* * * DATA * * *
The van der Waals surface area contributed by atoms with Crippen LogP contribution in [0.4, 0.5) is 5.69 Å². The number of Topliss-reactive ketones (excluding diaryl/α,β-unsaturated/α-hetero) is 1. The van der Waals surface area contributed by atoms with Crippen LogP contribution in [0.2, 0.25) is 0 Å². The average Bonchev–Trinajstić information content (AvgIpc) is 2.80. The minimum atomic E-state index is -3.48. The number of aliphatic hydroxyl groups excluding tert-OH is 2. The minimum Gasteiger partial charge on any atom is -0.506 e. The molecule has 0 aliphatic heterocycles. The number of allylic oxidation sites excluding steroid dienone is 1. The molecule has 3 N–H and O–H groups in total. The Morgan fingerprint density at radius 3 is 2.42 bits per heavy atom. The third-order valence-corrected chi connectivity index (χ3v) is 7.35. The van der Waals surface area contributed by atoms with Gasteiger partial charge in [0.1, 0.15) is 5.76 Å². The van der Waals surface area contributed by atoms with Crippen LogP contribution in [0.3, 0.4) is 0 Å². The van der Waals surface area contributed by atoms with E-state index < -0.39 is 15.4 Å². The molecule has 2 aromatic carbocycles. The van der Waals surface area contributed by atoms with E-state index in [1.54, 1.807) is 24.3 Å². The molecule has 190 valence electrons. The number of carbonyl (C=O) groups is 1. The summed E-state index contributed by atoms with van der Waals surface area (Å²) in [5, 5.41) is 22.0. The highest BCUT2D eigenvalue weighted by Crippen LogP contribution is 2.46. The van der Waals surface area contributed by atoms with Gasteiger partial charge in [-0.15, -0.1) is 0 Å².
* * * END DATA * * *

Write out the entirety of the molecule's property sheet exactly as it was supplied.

The van der Waals surface area contributed by atoms with Crippen LogP contribution in [0.4, 0.5) is 5.69 Å². The number of Topliss-reactive ketones (excluding diaryl/α,β-unsaturated/α-hetero) is 1. The van der Waals surface area contributed by atoms with Crippen LogP contribution in [0.2, 0.25) is 0 Å². The average Bonchev–Trinajstić information content (AvgIpc) is 2.80. The minimum atomic E-state index is -3.48. The number of aliphatic hydroxyl groups excluding tert-OH is 2. The minimum Gasteiger partial charge on any atom is -0.506 e. The molecule has 0 aliphatic heterocycles. The number of allylic oxidation sites excluding steroid dienone is 1. The molecule has 3 N–H and O–H groups in total. The Morgan fingerprint density at radius 3 is 2.42 bits per heavy atom. The third-order valence-corrected chi connectivity index (χ3v) is 7.35. The van der Waals surface area contributed by atoms with Gasteiger partial charge in [0.1, 0.15) is 5.76 Å². The van der Waals surface area contributed by atoms with Crippen LogP contribution in [0.3, 0.4) is 0 Å². The van der Waals surface area contributed by atoms with E-state index < -0.39 is 15.4 Å². The molecule has 2 aromatic carbocycles. The van der Waals surface area contributed by atoms with E-state index in [1.54, 1.807) is 24.3 Å². The molecule has 190 valence electrons. The number of carbonyl (C=O) groups is 1. The summed E-state index contributed by atoms with van der Waals surface area (Å²) in [5, 5.41) is 22.0. The highest BCUT2D eigenvalue weighted by Crippen LogP contribution is 2.46. The van der Waals surface area contributed by atoms with Gasteiger partial charge in [-0.15, -0.1) is 0 Å².